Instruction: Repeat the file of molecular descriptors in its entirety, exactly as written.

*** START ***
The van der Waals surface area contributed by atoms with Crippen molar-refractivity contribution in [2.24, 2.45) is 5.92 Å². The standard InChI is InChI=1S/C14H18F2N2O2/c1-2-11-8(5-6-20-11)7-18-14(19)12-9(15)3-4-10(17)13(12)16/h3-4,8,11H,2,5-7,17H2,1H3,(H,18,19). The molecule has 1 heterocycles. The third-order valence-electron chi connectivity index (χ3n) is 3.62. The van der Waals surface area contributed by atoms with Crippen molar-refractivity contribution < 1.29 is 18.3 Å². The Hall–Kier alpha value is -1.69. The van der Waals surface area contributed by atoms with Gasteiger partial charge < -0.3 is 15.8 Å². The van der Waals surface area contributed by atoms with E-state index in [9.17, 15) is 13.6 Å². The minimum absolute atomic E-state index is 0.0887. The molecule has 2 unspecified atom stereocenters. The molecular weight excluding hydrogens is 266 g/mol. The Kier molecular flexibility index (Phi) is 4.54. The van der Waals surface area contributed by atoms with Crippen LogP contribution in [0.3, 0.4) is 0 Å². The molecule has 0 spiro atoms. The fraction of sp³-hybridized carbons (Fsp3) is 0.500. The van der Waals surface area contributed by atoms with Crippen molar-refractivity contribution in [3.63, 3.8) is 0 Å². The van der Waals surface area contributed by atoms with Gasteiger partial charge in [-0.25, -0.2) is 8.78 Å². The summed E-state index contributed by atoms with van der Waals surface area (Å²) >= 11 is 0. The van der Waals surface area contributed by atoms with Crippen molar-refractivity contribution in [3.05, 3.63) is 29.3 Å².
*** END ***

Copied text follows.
The van der Waals surface area contributed by atoms with Crippen molar-refractivity contribution in [2.24, 2.45) is 5.92 Å². The standard InChI is InChI=1S/C14H18F2N2O2/c1-2-11-8(5-6-20-11)7-18-14(19)12-9(15)3-4-10(17)13(12)16/h3-4,8,11H,2,5-7,17H2,1H3,(H,18,19). The molecule has 1 heterocycles. The third-order valence-electron chi connectivity index (χ3n) is 3.62. The van der Waals surface area contributed by atoms with Crippen molar-refractivity contribution < 1.29 is 18.3 Å². The Hall–Kier alpha value is -1.69. The van der Waals surface area contributed by atoms with Gasteiger partial charge < -0.3 is 15.8 Å². The van der Waals surface area contributed by atoms with E-state index in [9.17, 15) is 13.6 Å². The minimum absolute atomic E-state index is 0.0887. The molecule has 2 unspecified atom stereocenters. The molecular weight excluding hydrogens is 266 g/mol. The Kier molecular flexibility index (Phi) is 4.54. The van der Waals surface area contributed by atoms with Crippen LogP contribution in [0.3, 0.4) is 0 Å². The molecule has 0 spiro atoms. The fraction of sp³-hybridized carbons (Fsp3) is 0.500. The van der Waals surface area contributed by atoms with Crippen molar-refractivity contribution in [3.63, 3.8) is 0 Å². The van der Waals surface area contributed by atoms with Gasteiger partial charge in [-0.25, -0.2) is 8.78 Å². The summed E-state index contributed by atoms with van der Waals surface area (Å²) >= 11 is 0. The van der Waals surface area contributed by atoms with Crippen molar-refractivity contribution in [3.05, 3.63) is 29.3 Å².